State agencies in Nevada are cutting back significantly on the practice of hiring former and current state employees as consultants since the 2011 Legislature wrote new rules cracking down on the often higher-priced outside work.
The Las Vegas Review-Journal reports that Nevada Department of Administration documents show agencies have signed only 33 such contracts since the rules went into effect.
That compares to 250 legislative contracts totaling $11.6 million that auditors cited over two years in a December 2010 report prompted the reforms.
The audit raised red flags for roughly 50 of the contracts, including one in which a person sought payment for 25 hours of work over a 24-hour period.
In another, an ex-employee was making more than five times his hourly state salary for similar work as a private contractor. Another employee used eight hours of family sick leave on a day he billed for 2.5 hours of contract services at a rate of $250 per hour, the audit said
The audit showed that the Legislature was kept in the dark about much of the contract work by state employees because the Administration Department used a narrow definition of the term “consultant” and did not provide information lawmakers had sought in 2009.
Although state agencies can still enter into such contracts to fill specific needs, the process is more transparent. The Board of Examiners, made up of Gov. Brian Sandoval, Attorney General Catherine Cortez Masto and Secretary of State Ross Miller, must review and authorize such agreements at regular public meetings.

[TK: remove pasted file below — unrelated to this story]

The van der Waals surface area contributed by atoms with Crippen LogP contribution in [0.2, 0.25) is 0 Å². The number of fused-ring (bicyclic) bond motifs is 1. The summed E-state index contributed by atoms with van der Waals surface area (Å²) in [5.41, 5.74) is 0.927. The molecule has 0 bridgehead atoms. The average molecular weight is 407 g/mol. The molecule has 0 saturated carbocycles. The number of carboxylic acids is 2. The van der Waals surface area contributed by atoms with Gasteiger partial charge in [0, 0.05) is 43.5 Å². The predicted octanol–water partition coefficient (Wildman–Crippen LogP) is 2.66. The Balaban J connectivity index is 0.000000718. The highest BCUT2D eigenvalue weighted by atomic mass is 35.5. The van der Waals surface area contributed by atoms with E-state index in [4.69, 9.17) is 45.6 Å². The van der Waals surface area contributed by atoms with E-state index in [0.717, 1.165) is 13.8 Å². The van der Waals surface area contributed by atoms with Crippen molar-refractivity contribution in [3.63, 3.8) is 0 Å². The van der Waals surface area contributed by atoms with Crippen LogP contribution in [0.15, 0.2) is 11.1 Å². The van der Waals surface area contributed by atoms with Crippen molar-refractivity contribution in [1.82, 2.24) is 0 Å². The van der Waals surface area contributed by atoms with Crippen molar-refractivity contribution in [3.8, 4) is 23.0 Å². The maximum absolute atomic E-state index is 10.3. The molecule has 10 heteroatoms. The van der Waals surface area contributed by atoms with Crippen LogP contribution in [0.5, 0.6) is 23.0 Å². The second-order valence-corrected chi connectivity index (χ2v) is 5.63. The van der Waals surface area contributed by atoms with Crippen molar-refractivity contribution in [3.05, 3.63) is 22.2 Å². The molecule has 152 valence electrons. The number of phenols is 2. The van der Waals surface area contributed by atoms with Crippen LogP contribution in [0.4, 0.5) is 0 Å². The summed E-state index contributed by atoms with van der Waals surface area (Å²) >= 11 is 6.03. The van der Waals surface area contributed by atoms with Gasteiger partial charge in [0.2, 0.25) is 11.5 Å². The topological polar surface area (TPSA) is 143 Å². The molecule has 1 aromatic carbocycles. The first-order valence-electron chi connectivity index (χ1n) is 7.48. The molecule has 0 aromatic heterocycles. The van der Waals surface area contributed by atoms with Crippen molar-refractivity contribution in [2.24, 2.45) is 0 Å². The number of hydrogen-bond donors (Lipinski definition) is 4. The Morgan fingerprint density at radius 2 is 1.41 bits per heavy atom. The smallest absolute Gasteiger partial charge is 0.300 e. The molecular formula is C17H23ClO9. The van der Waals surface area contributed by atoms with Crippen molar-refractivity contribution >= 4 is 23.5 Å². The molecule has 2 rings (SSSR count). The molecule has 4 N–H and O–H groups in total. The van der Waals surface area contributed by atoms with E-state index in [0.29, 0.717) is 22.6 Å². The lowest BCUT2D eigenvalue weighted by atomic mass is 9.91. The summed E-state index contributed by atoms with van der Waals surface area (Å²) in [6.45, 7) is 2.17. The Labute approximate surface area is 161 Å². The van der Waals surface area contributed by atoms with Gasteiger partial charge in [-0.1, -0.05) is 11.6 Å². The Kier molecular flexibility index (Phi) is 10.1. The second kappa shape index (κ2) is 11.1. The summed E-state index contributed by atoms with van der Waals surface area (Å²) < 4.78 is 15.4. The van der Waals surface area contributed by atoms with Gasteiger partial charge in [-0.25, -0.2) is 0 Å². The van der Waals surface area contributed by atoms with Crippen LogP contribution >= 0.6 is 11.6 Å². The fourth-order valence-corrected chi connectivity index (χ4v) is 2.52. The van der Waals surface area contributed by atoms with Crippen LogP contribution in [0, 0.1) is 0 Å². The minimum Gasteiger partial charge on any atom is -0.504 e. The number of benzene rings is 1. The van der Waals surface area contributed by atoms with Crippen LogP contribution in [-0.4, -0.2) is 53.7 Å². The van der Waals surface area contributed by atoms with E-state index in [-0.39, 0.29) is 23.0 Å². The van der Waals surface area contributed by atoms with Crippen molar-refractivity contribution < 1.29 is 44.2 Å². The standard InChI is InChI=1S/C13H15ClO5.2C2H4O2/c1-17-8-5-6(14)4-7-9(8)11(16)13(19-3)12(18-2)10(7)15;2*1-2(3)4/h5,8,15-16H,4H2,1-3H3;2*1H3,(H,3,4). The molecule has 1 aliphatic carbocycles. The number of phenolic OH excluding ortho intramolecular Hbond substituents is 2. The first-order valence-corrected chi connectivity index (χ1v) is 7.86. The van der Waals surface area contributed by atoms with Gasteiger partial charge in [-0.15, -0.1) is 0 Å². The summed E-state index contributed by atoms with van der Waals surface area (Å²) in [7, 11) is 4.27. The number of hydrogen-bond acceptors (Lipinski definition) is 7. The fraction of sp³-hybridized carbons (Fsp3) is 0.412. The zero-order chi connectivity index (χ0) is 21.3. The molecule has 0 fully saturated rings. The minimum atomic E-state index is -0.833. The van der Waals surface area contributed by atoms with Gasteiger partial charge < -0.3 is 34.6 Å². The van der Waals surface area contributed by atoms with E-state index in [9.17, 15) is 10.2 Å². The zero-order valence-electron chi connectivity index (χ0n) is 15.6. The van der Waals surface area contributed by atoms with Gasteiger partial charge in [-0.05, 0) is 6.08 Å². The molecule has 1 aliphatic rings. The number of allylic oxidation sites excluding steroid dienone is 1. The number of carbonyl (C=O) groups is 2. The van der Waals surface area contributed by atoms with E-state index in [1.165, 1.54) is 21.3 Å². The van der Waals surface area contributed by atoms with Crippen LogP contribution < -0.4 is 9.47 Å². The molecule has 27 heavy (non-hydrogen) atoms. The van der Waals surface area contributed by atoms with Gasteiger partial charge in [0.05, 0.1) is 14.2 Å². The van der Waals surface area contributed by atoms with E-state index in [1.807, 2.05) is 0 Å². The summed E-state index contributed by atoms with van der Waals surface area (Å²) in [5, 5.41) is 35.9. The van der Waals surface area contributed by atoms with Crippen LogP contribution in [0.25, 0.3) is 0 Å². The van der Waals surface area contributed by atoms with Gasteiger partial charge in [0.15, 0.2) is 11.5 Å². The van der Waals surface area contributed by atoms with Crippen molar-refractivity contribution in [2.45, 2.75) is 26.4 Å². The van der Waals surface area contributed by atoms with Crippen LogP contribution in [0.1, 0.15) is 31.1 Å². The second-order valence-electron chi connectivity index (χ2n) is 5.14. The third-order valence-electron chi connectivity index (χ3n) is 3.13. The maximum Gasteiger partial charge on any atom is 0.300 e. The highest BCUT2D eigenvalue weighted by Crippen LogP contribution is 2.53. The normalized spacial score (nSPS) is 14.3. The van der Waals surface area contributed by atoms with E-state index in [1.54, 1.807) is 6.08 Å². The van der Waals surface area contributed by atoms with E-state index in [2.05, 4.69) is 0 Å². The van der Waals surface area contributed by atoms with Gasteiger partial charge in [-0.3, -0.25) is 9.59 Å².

Such contracts can only be approved under specific circumstances, including unusual economic conditions. Former employees who left state service within two years are covered by the contracting rules.
State Sen. Debbie Smith, D-Sparks, who sponsored the legislation, said the new rules appear to be achieving the goals of transparency and judicious use of state dollars.
“I do think it is working,” she said. “It does a good job of making sure we are utilizing the employees that we have.”
Smith said she is pleased the Sandoval administration worked with lawmakers to craft the necessary changes.
There are times when a former state worker’s expertise is necessary and valuable, but it is important for state agencies to train staff to take over duties when someone leaves, she said.
Geoffrey Lawrence, deputy policy director for the Nevada Policy Research Institute, a conservative think tank based in Las Vegas, welcomed the news that the contracting levels have dropped off. He said the new accountability measures are helping to ensure that taxpayer resources aren’t wastefully showered on a few workers who figure out how to game the system.
“There was some obvious abuse before the new law was put into effect,” he said. “Essentially, if an employee could get friendly enough with his or her boss to convince them to agree to a contracting arrangement, the employee could be paid twice with taxpayer dollars for performing the same amount of work.”